BAGHDAD — Insurgents in Iraq deployed a series of car bombs as part of highly coordinated attacks that cut across a swath of the country Monday, killing at least 55 people on the deadliest day in nearly a month.
The assault bore the hallmarks of a resurgent al-Qaida in Iraq and appeared aimed at sowing fear days before the first elections since U.S. troops withdrew. There was no claim of responsibility, but coordinated attacks are a favorite tactic of al-Qaida's Iraq branch.
Iraqi officials believe the insurgent group is growing stronger and increasingly coordinating with allies fighting to topple Syrian President Bashar Assad across the border. The officials say rising lawlessness on the Syria-Iraq frontier and cross-border cooperation with a Syrian group, the Nusra Front, has improved the militants' supply of weapons and foreign fighters.
The intensifying violence, some of it related to the provincial elections scheduled for Saturday, is worrying for Iraqi officials and Baghdad-based diplomats alike. At least 14 candidates have been killed in recent weeks, including one slain in an apparent ambush Sunday.
"Of course we are concerned about the violence in the country that has been increasing in the last weeks," U.N. envoy Martin Kobler told the Associated Press. He condemned the bloodshed and urged Iraqi officials to push ahead with the elections.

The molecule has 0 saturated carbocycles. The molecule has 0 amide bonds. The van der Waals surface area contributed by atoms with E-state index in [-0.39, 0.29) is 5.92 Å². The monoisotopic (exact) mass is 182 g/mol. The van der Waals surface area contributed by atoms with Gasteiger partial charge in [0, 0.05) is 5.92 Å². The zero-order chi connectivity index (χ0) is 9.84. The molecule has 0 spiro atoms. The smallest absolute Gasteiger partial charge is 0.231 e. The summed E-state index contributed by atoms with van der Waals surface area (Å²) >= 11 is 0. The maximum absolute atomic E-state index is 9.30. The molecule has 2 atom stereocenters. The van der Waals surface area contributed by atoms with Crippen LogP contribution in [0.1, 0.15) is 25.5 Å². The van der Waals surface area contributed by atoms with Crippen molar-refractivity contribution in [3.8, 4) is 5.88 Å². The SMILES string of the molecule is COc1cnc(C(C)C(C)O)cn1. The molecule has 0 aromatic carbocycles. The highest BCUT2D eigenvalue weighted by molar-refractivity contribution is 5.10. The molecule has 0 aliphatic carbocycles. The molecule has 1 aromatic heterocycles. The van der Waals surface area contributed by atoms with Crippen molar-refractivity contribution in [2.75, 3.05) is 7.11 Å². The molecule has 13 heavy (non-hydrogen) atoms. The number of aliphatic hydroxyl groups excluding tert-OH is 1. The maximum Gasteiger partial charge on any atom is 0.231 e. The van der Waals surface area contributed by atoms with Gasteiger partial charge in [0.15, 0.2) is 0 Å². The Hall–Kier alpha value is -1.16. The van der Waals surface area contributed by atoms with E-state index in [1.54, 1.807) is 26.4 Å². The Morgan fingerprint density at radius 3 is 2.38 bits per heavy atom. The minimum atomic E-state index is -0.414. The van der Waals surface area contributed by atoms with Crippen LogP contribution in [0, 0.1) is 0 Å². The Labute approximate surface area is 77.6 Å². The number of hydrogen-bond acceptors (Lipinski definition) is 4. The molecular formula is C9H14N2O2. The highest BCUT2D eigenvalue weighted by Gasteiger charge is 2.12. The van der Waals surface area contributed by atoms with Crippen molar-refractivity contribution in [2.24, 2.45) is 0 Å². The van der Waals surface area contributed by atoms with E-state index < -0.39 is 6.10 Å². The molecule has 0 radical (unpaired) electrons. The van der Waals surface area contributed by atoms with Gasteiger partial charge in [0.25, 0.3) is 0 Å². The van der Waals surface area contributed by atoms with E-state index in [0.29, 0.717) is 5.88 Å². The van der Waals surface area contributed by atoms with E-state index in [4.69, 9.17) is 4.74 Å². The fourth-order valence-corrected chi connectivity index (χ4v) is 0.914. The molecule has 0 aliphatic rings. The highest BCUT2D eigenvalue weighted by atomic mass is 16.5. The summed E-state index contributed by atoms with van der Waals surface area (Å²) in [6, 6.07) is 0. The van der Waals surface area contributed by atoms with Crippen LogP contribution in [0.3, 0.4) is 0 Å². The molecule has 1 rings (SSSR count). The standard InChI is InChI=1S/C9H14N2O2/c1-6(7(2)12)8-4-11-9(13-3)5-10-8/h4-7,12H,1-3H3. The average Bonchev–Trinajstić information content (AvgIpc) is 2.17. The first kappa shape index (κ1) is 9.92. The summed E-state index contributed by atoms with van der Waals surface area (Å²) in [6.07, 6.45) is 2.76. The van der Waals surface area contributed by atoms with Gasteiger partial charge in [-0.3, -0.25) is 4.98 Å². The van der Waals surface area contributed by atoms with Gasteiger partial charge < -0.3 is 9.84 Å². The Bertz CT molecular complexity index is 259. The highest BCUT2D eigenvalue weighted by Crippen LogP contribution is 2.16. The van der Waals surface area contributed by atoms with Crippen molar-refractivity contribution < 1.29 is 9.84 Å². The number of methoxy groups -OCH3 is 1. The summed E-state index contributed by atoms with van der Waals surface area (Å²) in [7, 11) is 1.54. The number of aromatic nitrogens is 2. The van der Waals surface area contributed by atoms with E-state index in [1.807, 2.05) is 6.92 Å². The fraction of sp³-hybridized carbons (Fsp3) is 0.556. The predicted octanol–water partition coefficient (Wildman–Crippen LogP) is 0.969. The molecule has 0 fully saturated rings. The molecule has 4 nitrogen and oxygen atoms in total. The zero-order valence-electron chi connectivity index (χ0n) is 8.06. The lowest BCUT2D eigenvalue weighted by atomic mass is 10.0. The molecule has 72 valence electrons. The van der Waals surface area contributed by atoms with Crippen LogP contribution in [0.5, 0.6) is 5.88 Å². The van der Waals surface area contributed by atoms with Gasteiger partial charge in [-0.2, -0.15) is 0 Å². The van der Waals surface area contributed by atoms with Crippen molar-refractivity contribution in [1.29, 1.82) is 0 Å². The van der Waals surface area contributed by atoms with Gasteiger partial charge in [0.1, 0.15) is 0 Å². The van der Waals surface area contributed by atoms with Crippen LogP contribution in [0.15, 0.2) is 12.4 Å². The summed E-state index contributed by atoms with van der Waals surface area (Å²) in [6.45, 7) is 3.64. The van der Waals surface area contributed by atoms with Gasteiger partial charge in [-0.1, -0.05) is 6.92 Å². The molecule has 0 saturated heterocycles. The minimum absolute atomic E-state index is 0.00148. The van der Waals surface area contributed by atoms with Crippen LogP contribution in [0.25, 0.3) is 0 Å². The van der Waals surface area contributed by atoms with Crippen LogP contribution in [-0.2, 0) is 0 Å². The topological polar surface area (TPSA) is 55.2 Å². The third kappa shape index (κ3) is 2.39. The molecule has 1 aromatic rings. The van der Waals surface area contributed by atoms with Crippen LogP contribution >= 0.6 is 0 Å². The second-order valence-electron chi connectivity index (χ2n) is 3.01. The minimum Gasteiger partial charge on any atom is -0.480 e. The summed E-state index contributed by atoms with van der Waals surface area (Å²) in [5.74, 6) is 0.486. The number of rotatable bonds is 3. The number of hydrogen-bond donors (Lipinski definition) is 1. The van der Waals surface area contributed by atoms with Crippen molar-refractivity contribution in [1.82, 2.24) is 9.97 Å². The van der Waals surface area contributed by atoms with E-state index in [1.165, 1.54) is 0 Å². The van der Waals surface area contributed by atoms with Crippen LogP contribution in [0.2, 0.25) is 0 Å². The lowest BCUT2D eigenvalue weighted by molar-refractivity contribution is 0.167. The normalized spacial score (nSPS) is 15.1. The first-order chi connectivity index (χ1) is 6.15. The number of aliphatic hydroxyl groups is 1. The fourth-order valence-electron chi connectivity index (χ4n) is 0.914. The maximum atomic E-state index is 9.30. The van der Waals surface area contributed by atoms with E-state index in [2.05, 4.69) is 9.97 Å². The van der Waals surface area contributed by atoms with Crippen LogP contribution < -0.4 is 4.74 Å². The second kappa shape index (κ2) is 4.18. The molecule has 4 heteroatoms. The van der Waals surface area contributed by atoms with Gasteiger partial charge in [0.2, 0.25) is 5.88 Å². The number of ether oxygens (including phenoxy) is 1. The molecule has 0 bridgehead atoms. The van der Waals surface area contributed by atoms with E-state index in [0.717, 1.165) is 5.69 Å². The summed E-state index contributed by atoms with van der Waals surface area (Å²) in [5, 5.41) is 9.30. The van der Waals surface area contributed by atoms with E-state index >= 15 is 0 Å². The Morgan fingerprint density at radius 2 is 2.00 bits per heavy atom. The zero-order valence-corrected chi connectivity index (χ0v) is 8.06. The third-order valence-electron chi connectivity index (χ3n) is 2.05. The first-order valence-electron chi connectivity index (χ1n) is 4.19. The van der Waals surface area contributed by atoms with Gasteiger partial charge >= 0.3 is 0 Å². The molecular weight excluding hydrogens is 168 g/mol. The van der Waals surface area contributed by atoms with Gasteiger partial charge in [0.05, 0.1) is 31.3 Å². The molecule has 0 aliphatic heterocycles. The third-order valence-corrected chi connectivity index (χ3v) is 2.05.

"They should be free and fair, and every voter should go to the polls free of intimidation and fear," he said.
Iraqi Army Maj. Gen. Hassan al-Baydhani, the No. 2 official at Baghdad's military command, said authorities defused three car bombs in Baghdad before they could go off. He described the violence as an attempt to derail the elections and intimidate voters.
"The terrorists want to grab headlines as we approach election day," he said.
Monday's attacks — most of them car bombings — were unusually broad in scope. Among the places where attacks erupted were the Sunni-dominated western Anbar province and Saddam Hussein's hometown of Tikrit, the ethnically contested oil-rich city of Kirkuk and towns in the predominantly Shiite south.
The deadliest attacks hit Baghdad, where multiple car bombs and other explosions killed 25.
Local police officials provided details of the attacks, and hospital officials confirmed the casualty tolls.